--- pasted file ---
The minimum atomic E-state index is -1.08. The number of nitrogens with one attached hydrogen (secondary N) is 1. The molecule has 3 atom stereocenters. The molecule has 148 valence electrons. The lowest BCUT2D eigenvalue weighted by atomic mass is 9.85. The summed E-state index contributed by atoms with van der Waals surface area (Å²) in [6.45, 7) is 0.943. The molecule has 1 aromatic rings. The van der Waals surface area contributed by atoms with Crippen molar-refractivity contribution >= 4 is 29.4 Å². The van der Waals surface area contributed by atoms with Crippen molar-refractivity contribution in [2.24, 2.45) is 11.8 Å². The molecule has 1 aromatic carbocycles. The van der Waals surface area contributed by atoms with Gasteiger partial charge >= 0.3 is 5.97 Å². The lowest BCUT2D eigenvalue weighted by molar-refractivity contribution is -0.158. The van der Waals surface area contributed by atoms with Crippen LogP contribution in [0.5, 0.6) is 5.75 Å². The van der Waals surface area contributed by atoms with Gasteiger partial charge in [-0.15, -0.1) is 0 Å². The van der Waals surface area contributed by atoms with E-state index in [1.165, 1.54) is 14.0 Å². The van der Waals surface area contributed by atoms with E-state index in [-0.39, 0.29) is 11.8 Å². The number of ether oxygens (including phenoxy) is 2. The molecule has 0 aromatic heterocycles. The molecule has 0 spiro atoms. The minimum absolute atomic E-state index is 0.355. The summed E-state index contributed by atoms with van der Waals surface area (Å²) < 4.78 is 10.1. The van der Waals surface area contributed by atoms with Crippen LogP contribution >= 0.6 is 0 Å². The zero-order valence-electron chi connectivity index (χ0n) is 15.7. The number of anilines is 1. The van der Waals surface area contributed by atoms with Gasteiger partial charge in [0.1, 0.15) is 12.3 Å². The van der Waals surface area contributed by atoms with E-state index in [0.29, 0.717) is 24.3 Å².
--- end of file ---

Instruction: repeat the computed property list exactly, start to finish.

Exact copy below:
The minimum atomic E-state index is -1.08. The number of nitrogens with one attached hydrogen (secondary N) is 1. The molecule has 3 atom stereocenters. The molecule has 148 valence electrons. The lowest BCUT2D eigenvalue weighted by atomic mass is 9.85. The summed E-state index contributed by atoms with van der Waals surface area (Å²) in [6.45, 7) is 0.943. The molecule has 1 aromatic rings. The van der Waals surface area contributed by atoms with Crippen molar-refractivity contribution >= 4 is 29.4 Å². The van der Waals surface area contributed by atoms with Crippen molar-refractivity contribution in [2.24, 2.45) is 11.8 Å². The molecule has 1 aromatic carbocycles. The van der Waals surface area contributed by atoms with Gasteiger partial charge >= 0.3 is 5.97 Å². The lowest BCUT2D eigenvalue weighted by molar-refractivity contribution is -0.158. The van der Waals surface area contributed by atoms with Crippen LogP contribution in [0.5, 0.6) is 5.75 Å². The van der Waals surface area contributed by atoms with Gasteiger partial charge in [-0.15, -0.1) is 0 Å². The van der Waals surface area contributed by atoms with E-state index in [1.165, 1.54) is 14.0 Å². The van der Waals surface area contributed by atoms with E-state index in [-0.39, 0.29) is 11.8 Å². The number of ether oxygens (including phenoxy) is 2. The molecule has 0 aromatic heterocycles. The molecule has 0 spiro atoms. The minimum absolute atomic E-state index is 0.355. The summed E-state index contributed by atoms with van der Waals surface area (Å²) < 4.78 is 10.1. The van der Waals surface area contributed by atoms with Crippen LogP contribution >= 0.6 is 0 Å². The zero-order valence-electron chi connectivity index (χ0n) is 15.7. The number of anilines is 1. The van der Waals surface area contributed by atoms with Gasteiger partial charge in [0.1, 0.15) is 12.3 Å². The van der Waals surface area contributed by atoms with E-state index in [0.29, 0.717) is 24.3 Å².